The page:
Why John Kerry Should Not Be Secretary of State

By:  John F. McManus
01/02/2013
       
Why John Kerry Should Not Be Secretary of State

There is plenty in the past of President Obama's nominee for Secretary of State, Senator John Kerry, that should exclude him from consideration.

There is plenty in the past of President Obama's nominee for Secretary of State, Senator John Kerry, that should exclude him from consideration.

President Obama nominated John Kerry on December 21 to succeed Hillary Clinton as our nation’s secretary of state. The president said of the Massachusetts senator that his “entire life has prepared him for this role” and that he will not “need a lot of on-the-job training.” Recalling Kerry’s past, Obama noted that his nominee for our nation’s top diplomatic post “served with valor in Vietnam.”

Obama and John Kerry don’t want the American people to know the full story of Navy Lieutenant Kerry’s three months of service in Vietnam in 1971, or how that brief deployment was surely not worthy of being described as “with valor.” Arriving with a movie camera to document his every effort for possible use in future runs for political office, Kerry managed to earn three Purple Hearts, a Silver Star, and a Bronze Star in what amounted to “record time.” The problem is that his wounds and his vaunted heroism were the stuff of fairy tales. Yes, he received the medals. But, no, he didn’t deserve them.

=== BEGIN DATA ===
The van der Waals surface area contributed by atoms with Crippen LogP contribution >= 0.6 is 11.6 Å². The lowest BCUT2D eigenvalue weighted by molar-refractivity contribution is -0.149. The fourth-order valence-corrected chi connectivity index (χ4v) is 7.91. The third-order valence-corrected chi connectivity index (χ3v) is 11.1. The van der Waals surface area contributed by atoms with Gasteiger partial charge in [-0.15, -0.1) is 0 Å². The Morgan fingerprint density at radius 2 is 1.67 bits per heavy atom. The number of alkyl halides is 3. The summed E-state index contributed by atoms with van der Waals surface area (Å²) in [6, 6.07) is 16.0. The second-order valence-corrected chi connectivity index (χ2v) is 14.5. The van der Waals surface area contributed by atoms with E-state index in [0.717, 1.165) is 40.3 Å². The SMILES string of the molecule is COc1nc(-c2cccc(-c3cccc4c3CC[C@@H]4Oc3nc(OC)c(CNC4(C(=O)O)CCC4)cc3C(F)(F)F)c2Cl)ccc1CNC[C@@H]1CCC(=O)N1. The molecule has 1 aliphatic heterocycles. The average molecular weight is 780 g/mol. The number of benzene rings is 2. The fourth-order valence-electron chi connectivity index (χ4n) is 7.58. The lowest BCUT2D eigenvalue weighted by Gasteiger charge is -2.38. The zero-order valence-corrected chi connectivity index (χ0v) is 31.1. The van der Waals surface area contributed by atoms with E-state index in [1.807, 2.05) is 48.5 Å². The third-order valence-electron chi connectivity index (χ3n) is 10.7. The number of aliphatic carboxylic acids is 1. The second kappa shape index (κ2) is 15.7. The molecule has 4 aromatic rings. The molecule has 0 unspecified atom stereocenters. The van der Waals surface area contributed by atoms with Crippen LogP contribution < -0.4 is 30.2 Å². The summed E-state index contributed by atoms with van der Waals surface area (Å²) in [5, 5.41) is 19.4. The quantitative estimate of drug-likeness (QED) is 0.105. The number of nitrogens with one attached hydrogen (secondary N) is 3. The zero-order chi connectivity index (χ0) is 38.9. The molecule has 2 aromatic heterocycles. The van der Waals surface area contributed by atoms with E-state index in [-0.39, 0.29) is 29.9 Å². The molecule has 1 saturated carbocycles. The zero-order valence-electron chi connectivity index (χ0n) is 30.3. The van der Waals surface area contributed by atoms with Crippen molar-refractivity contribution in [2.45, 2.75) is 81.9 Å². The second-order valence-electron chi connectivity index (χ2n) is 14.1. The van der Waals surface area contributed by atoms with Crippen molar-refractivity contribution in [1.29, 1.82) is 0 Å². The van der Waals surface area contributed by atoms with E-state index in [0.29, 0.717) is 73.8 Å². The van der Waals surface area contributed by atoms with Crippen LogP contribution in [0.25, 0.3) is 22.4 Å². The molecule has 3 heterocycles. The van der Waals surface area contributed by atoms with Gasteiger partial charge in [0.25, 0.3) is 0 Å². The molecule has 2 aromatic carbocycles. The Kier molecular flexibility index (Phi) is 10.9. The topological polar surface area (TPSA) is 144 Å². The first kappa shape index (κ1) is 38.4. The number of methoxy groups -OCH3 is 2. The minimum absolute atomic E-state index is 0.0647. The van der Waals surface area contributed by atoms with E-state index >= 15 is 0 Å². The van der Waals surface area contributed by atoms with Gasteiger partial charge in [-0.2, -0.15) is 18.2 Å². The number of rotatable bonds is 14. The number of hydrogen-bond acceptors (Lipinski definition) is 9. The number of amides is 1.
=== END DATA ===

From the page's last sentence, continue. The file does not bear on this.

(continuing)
Kerry’s “valor” and the medals he received are regularly noted by Kerry himself and by the mass media whose personnel favor any left-winger. But truth needs to be told, as it was in the 2004 book Unfit For Command: Swift Boat Veterans Speak Out Against John Kerry by John O’Neill and Jerome Corsi. Kerry deftly worked the system to get the awards knowing full well that three Purple Hearts meant he could leave Vietnam and get away from combat. Instead of the normal year in the battle zone expected of all who served, Kerry spent a mere three months in action during the height of the conflict.

Kerry’s service consisted of commanding what was termed a “Swift Boat,” a small but speedy craft whose crew totaled six men and whose assignment included patrolling rivers and bays in the war zone. His first Purple Heart came after he obtained a self-inflicted nick in his arm, the result of his firing a grenade at a suspected Viet Cong combatant. The grenade exploded close to Kerry himself and one of its tiny fragments hit him. There was no enemy fire, a requirement for receiving a Purple Heart. And the tiny piece of shrapnel in his arm was removed with tweezers followed by small band aid that covered the area. Not bad for wounding oneself! But he worked the system and received the award.

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John F. McManus (photo)

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